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Relevant read

Posted by Cerniglia, Courtney M - July 2, 2013 - Courtney C., Featured, Students


I just finished reading Bright Lights, Big City by Jay McInerney. Set in New York City, you become a character working in the office of a popular magazine. You see the rise and fall of your life in a big city, and watch as everything glorious and gold crumbles away until all that’s left is the rusty metal underneath.

As a book that’s recommended for people around college age, the story is both inspiring and scary. McInerney has this wonderful way of expressing the thoughts of the protagonist in a way that relates so closely to things you may have thought yourself. Take this for example:

“Tad’s mission in life is to have more fun than anyone else in New York City, and this involves a lot of moving around, since there is always the likelihood that where you aren’t is more fun than where you are.”

I don’t know about you, but I’ve thought that before. As someone who loves to be a part of everything, I often find myself in this internal battle McInerney describes through his character Tad. The book is full of thoughts and emotions like this, making it a real intriguing read, as you want to know what else the author dares to say that you can relate to.

In the introduction to the novel, this quote immediately struck me:

“The question is, which is worse: living an illusion, or losing it?”

Scary! Read it again. The spooky nature of these words made me question my current situation and the way I envision my future. Keeping an eye out for reality, yet not being dragged down by fear is a difficult load to balance. In business, if your dream is to become an entrepreneur, be a big-wig in a corporate office, or be in a high leadership position of a community or company, there’s this degree of risk involved. If risks aren’t taken and rules aren’t challenged, it’s almost impossible to heighten your career. However, too much risky business can destroy your career in an instant. Many famous people have that ‘illusion’ feel for their lives, and the fallout is more focused on than their successes.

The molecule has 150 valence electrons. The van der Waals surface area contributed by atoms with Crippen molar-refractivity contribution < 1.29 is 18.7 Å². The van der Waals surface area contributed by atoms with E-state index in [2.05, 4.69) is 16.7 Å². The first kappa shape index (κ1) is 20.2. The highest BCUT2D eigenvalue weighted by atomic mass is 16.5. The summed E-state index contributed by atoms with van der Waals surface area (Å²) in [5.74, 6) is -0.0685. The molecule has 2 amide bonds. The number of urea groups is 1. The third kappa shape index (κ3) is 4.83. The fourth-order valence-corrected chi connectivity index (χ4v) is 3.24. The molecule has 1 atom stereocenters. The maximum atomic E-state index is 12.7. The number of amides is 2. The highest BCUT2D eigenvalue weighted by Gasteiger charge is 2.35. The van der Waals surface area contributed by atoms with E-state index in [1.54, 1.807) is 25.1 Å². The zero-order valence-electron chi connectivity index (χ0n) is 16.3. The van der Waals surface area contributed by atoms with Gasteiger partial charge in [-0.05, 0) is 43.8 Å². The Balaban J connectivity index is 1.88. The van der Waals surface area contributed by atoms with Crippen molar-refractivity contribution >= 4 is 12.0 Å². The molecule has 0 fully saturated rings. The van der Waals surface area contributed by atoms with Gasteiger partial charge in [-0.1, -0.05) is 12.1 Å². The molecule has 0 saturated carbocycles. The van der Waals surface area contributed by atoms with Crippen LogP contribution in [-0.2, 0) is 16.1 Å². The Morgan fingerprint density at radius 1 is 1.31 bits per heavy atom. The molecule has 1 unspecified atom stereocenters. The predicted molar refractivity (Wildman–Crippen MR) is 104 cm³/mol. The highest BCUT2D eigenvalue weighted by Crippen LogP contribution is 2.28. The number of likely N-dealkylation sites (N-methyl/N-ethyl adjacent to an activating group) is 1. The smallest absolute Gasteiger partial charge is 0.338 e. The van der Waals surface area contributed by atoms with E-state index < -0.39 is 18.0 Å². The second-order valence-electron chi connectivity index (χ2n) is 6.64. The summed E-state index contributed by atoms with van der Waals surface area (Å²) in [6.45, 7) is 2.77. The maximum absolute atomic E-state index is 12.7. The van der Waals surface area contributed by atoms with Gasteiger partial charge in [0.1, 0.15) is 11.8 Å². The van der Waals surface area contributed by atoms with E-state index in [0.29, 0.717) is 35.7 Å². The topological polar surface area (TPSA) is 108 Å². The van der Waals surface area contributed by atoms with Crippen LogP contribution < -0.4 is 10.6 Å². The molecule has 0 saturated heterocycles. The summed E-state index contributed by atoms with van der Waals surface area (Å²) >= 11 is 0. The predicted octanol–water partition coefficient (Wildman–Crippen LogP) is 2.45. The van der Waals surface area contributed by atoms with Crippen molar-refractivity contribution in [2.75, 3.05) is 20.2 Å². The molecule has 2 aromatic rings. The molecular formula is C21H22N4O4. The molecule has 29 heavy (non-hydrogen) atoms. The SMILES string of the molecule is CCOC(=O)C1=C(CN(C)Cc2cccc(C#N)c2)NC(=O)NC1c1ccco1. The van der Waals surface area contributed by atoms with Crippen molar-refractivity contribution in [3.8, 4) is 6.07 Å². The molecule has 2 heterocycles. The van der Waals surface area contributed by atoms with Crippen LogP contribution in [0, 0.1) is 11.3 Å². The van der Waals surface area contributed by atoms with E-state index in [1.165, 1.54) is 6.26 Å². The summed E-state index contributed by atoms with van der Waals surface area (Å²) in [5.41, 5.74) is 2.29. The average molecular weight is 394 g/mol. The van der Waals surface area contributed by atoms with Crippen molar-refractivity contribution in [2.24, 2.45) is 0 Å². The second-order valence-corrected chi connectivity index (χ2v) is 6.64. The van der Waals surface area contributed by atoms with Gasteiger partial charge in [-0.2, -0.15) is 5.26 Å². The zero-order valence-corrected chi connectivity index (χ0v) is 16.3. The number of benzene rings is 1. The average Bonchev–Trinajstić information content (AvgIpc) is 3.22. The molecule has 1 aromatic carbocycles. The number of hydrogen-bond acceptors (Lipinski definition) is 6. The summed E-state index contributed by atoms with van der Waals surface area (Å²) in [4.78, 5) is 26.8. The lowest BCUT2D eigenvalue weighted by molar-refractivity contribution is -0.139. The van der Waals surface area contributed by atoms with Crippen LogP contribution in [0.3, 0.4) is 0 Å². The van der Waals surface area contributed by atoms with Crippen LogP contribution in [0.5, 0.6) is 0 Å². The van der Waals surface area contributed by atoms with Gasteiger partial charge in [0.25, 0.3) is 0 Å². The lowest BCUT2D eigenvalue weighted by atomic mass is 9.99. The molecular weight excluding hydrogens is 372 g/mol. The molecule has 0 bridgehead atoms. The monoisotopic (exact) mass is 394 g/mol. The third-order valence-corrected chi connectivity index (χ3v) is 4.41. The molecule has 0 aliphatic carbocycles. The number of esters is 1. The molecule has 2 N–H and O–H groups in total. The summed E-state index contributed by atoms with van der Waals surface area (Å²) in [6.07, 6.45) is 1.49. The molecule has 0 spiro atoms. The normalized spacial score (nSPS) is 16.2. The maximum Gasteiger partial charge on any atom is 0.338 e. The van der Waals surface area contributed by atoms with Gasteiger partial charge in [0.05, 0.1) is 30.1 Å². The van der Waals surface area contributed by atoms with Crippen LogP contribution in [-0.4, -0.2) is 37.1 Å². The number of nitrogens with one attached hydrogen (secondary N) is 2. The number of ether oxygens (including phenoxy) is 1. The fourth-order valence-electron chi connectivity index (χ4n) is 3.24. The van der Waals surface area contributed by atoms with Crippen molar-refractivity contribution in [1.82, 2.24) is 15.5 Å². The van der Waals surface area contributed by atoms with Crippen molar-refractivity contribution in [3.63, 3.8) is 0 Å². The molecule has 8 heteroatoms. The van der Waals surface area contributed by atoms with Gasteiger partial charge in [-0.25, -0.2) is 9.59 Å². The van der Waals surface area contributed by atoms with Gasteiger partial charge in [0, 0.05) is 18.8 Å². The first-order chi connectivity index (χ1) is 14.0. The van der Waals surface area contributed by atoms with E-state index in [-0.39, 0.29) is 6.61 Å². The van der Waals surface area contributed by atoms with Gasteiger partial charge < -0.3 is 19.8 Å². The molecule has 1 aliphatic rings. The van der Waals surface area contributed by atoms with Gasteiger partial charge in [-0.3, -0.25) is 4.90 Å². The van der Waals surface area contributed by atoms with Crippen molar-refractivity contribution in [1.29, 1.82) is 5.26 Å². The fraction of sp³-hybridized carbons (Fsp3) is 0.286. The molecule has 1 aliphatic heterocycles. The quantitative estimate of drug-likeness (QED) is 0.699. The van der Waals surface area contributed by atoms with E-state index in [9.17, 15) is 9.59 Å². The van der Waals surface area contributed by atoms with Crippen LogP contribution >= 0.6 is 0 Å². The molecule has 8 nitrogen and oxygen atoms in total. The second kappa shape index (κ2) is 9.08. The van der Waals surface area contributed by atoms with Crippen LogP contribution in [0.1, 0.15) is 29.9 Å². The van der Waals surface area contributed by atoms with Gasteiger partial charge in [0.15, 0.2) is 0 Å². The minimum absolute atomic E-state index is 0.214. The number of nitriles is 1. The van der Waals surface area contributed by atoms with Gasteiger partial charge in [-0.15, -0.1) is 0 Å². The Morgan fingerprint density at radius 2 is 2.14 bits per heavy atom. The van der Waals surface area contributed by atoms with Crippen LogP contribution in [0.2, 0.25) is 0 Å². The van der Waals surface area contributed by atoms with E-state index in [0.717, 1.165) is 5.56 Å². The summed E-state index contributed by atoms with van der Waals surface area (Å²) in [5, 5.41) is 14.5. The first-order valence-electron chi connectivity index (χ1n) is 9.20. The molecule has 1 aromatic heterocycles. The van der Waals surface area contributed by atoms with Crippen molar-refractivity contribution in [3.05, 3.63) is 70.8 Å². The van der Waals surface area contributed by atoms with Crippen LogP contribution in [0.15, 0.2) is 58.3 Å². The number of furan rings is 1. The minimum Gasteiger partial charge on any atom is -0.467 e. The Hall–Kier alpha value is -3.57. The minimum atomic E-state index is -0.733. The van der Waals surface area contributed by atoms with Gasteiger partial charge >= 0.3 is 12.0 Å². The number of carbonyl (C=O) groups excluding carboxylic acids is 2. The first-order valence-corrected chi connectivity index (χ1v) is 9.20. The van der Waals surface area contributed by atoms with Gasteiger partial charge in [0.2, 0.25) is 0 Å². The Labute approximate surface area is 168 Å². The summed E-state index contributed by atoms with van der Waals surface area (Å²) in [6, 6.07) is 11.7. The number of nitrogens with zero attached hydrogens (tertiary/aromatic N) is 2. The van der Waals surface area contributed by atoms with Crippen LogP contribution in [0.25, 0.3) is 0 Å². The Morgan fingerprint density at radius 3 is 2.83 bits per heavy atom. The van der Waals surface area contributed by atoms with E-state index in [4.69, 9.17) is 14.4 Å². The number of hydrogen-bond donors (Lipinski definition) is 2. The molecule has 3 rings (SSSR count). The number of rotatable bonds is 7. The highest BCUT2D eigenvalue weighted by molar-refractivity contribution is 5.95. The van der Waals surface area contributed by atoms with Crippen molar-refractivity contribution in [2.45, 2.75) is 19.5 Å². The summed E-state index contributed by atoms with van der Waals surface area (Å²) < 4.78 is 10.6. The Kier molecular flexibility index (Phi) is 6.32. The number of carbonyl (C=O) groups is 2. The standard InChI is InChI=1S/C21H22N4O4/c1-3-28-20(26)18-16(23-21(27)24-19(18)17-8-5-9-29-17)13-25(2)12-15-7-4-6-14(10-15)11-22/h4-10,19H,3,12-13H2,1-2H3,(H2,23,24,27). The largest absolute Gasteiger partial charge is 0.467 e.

Overall, I believe the book is a great read for someone in their 20s. It advises to analyze where you are now, where you want to be, and how you’re going to get there. How can you best balance your values with your career to reap reward? Too much in either direction will fling you off the seesaw.

What are you reading?

Courtney Cerniglia is a junior at the University of Wisconsin-Stevens Point majoring in business administration and Spanish.

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